Tag Archives: meaning of control

(THE BOOK) Chapter 1: Control

an excerpt from 3 (w borders)The ability to dictate reality.

That’s how I define control.

It’s not a definition you’ll find in any dictionary, and probably not how you define it.  

But it’s essential to understanding everything that follows.  

Dictate means rearrange or edit according to our preferences.  Reality means, well, everything — everything outside us (people, places and things) and inside us (thoughts, feelings, behavior) too.

Defined this broadly, the wish for control stands behind just about everything we do consciously.  

Plus most of what we do unconsciously (feel, fantasize, worry, dream) as well.

We seek control in order to get reality to behave as we want it to.

We seek control because we want to make the world adjust itself to us, instead of vice versa.

We all want control in this sense.

Not just want, either.

We crave it.

Control is the mother of all motivations.

Every human ever born has craved it and chased it.

Because it’s a craving that is literally built into us.





We’re planning an online study/support group for readers who want to explore these ideas with me in real time.  Also coming, a group for therapists who want to integrate these ideas into their clinical work.  Both groups will be small, eight members at most, and meet weekly. Fee is $50 per session, and group members may purchase Monkeytraps (The Book) at half price. Interested?  Write me: fritzfreud@aol.com.








(THE BOOK) Introduction


an excerpt from 3 (w borders)Want to trap a monkey?

Try this:

(1) Find a heavy bottle with a narrow neck.

(2) Drop a banana into it.

(3) Leave the bottle where a monkey can find it.

(4) Wait.

The monkey will do the rest.

He’ll come along, smell the banana, reach in to grab it.

Then find he can’t pull it out, because the bottleneck is too small.

He can free himself easily.  He just has to let go.

But he really, really wants that banana.

So he hangs on.

He’s still hanging on when you come to collect him.

And that’s how you trap a monkey.




Want to trap a human? 

Try this:

(1) Place the human in an uncomfortable situation.

(2) Wait.

The human will do the rest.

He or she will try to reduce their discomfort by controlling the situation.

The harder they work to reduce their discomfort, the more uncomfortable they’ll get.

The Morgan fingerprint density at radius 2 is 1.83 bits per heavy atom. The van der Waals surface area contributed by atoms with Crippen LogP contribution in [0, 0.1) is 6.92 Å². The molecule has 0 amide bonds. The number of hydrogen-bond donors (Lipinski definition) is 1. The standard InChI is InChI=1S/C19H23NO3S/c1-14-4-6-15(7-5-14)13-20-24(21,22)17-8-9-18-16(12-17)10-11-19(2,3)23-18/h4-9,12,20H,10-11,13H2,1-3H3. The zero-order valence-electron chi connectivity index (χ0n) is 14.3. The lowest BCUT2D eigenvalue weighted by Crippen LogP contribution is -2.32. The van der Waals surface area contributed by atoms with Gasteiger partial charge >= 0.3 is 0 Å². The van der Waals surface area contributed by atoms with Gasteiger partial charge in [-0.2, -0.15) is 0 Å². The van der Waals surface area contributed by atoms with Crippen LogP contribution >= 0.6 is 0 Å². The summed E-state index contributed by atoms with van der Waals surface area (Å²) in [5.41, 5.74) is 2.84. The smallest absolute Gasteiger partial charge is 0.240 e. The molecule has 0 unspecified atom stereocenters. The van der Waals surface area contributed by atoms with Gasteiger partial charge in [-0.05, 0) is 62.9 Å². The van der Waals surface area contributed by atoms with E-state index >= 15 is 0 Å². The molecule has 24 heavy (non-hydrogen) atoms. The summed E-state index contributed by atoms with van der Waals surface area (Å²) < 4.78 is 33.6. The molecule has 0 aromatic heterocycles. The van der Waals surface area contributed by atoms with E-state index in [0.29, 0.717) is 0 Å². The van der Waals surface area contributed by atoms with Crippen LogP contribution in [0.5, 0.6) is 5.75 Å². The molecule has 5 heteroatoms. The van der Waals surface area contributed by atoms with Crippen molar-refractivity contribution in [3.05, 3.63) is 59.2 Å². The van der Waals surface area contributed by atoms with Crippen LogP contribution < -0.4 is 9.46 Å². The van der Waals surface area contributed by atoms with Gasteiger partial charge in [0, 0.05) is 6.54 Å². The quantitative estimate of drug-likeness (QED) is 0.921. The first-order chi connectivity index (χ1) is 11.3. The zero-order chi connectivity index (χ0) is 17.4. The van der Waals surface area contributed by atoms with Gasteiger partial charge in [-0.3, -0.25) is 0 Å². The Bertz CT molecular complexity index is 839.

The harder they try to escape their discomfort, the more trapped they’ll feel.

And that’s how you trap a human.




This is a book about control in general, and psychological monkeytraps in particular.

A psychological monkeytrap is any situation that temps us to hold on when we should let go — to control what either can’t or shouldn’t be controlled.

The world is filled with monkeytraps.  

As is the emotional life of every human being.

I learned this from practicing psychotherapy.

Therapy also taught me four truths:

1. We are all addicted to control. 

2. This addiction causes most (maybe all) our emotional problems.

3. Behind this addiction lies our wish to control feelings.

4. There are better ways to manage feelings than control.

I call these the Four Laws of control, and they structure the four parts that follow:

Part 1: Addiction is about the idea of control, and how it structures our lives and choices.

Part 2: Dysfunction is about the most common ways control addiction makes us (and those we love) sick and miserable.

Part 3: Emotion is about the real reason we try to control people, places, things, and ourselves.

Part 4: Alternatives is about moving beyond control addiction to healthier ways of responding to discomfort.

I plan to publish the first two parts online for free.  Then I’ll offer the entire book for sale in spring 2015.

Since this is a new way of looking at people and their problems, chapters will be kept bite-sized and spaced out, to give you a chance to chew on each idea as it emerges.  

Chapters you want to reread will be archived on the page titled Monkeytraps (The Book).

Feedback and questions are always welcome.





You may be used to thinking of control as a solution, not a problem.  

Fine.  Read on.

You may not think of yourself as a controlling person.  

Also fine.  Read on.

You may never have tried redefining your emotional problems as rooted in your wish for control.  

Terrific.  Read on.

A client once described his first Al-Anon meeting as “like a light coming on in a dark room.  Suddenly I could see all the furniture I’ve been tripping over all my life.”

That’s just what we’re going for here.

Welcome to the light switch.

* * *

We’re planning an online study/support group for readers who want to explore these ideas with me in real time.  Also coming, a group for therapists who want to integrate these ideas into their clinical work.  Both groups will be small, eight members at most, and meet weekly. Fee is $50 per 90-minute session, and group members may purchase Monkeytraps (The Book) at half price. Interested?  Write me: fritzfreud@aol.com.